During this summer of torrential rain in the UK, the Arctic ice has melted at a rate hitherto unknown, and the amounts of sea-ice in the Arctic ocean are at a record low, at least for the duration of accurate measurements of it, which began about 30 years ago. To lend a sense of scale to the process, it is reported that an area "almost twice as big as the UK" was lost in the past week alone.
Many lost their lives trying to navigate the putative course of the Northwest passage across the top of Canada, including the two-ship ("The Terror" and "The Erebus") expedition of Sir John Franklin in 1845. Traces of the expedition have been found, including notes that indicate that the ships became ice-locked in 1846 near King William island, about half way through the passage, and were unable to extricate themselves, with the loss of 129 lives. Franklin himself died in 1847 and the last of the party died in 1848. However, so much ice has been lost during this summer the passage is presently fully navigable, and observers believe that the Northeast passage along the Arctic coast of Russia could become so later this month.
The importance of the Northwest passage was to provide a sailing link between Europe and Asia, avoiding the necessity to sail around the horn of Africa. I muse slightly, that in an era of higher global temperatures but restricted fuel supplies, such a trade-route could come into its own to ferry manufactured goods from the Far East to Europe, and even to North America, if it becomes more efficient to bring cargo to the west coast via the passage rather to to the East coast across the Pacific Ocean, and then to transport goods across the continent. Perhaps both routes will be used, depending on the closeness to the coast of their final inland destination?
Will we use sailing ships once more too, depending on the power of the wind rather than fossil fuels, although the volume of cargo that could be so borne would be implicitly reduced, and to essentials only. It may be that inland transportation will become a greater problem than oceanic travel, in the absence of liquid fuels, meaning that the coastal regions will flourish, along the lines of the original port-cities like London and Liverpool, existing almost separate from an agrarian hinterland. But those "cities" will still need to be fed, and possibly beyond the capacity of local farms, perhaps imposing a restriction on their actual level of growth.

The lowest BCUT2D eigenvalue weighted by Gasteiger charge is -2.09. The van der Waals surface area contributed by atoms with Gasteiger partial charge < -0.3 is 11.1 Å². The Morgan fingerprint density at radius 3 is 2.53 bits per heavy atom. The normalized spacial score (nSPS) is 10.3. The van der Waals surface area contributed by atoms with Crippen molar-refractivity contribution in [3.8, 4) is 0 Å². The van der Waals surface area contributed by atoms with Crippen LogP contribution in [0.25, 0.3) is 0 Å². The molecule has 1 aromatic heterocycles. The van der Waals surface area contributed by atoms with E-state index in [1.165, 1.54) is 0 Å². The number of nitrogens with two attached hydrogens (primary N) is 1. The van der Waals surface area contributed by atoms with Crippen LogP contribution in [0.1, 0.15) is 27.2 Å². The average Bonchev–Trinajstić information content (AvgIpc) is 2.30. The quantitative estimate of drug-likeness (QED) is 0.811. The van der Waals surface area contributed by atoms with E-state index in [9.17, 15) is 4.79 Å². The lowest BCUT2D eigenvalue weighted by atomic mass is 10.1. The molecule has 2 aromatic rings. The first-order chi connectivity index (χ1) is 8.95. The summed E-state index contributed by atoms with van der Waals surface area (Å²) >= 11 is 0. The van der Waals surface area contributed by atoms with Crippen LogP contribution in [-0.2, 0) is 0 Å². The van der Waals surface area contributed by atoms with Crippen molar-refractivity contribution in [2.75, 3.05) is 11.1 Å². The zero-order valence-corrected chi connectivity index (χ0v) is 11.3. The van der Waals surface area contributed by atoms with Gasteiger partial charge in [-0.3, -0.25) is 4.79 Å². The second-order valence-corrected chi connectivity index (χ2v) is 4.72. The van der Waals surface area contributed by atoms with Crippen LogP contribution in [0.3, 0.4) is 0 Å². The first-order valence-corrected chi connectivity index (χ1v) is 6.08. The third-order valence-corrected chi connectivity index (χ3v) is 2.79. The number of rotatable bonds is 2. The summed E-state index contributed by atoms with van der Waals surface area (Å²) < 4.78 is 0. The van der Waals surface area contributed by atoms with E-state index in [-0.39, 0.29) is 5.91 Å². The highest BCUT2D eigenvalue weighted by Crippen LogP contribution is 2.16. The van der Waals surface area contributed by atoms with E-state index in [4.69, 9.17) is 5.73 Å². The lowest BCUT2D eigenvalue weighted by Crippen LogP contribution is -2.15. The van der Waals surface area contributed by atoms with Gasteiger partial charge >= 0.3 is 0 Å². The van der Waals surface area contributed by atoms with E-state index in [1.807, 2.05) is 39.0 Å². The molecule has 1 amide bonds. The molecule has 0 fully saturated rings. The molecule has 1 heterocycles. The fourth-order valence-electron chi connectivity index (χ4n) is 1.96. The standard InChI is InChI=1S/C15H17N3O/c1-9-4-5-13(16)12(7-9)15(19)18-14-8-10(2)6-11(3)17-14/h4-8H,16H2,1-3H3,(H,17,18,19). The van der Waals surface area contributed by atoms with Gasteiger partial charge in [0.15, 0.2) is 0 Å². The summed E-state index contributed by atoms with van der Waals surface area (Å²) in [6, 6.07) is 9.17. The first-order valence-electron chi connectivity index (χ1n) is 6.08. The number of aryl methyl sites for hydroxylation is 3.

These thoughts aside, why is the Arctic ice retreating to fast? The Arctic has lost around one third of the ice it had when detailed satellite measurements began thirty years ago, and the rate of its depletion has accelerated abruptly since 2002. Dr Mark Serreze, at Colorado University (where the US National Snow and Ice Data Center is), said: "If you asked me a couple of years ago when the Arctic could lose all of its ice then I would have said 2100, or 2070 maybe. But now I think that 2030 is a reasonable estimate. It seems the Arctic is going to be a very different place within our lifetimes, and certainly within our children's lifetimes." It appears therefore, that climate models are not able to account for the phenomenon, and perhaps there is another factor involved which is not encoded into the various algorithms, whatever that might be.
The latest measurements show that the area of remaining sea-ice is 4.4 million square kilometres. The previous record low was 5.3 million km^2 in September 2005, as compared with an average of 7.7 million km^2 between 1979 and 2000. The sea-ice usually melts in the Arctic summer and freezes once more during the winter; however Dr Serreze thinks this year that will be difficult, noting that: "This summer we've got all this open water and added heat going into the ocean. That is going to make it much harder for the ice to grow back.
Changes in wind and ocean circulation patterns can help reduce the amount of sea-ice but Dr Serreze said the main culprit is man-made global warming, commenting: "The rules are starting to change and what's changing the rules is the input of greenhouse gases." So why don't the models predict what is happening, and might there not be an additional forcing factor, perhaps a flow of warmer water from somewhere, as might explain the unexpectedly rapid melting of the Larsen-B Shelf in Antarctica?
I leave these matters to the experts and their calculations, but await their results in a combination of concern and interest.
(1) "Loss of Arctic ice leaves experts stunned," By David Adam, Guardian Unlimited: http://www.guardian.co.uk/environment/2007/sep/04/climatechange
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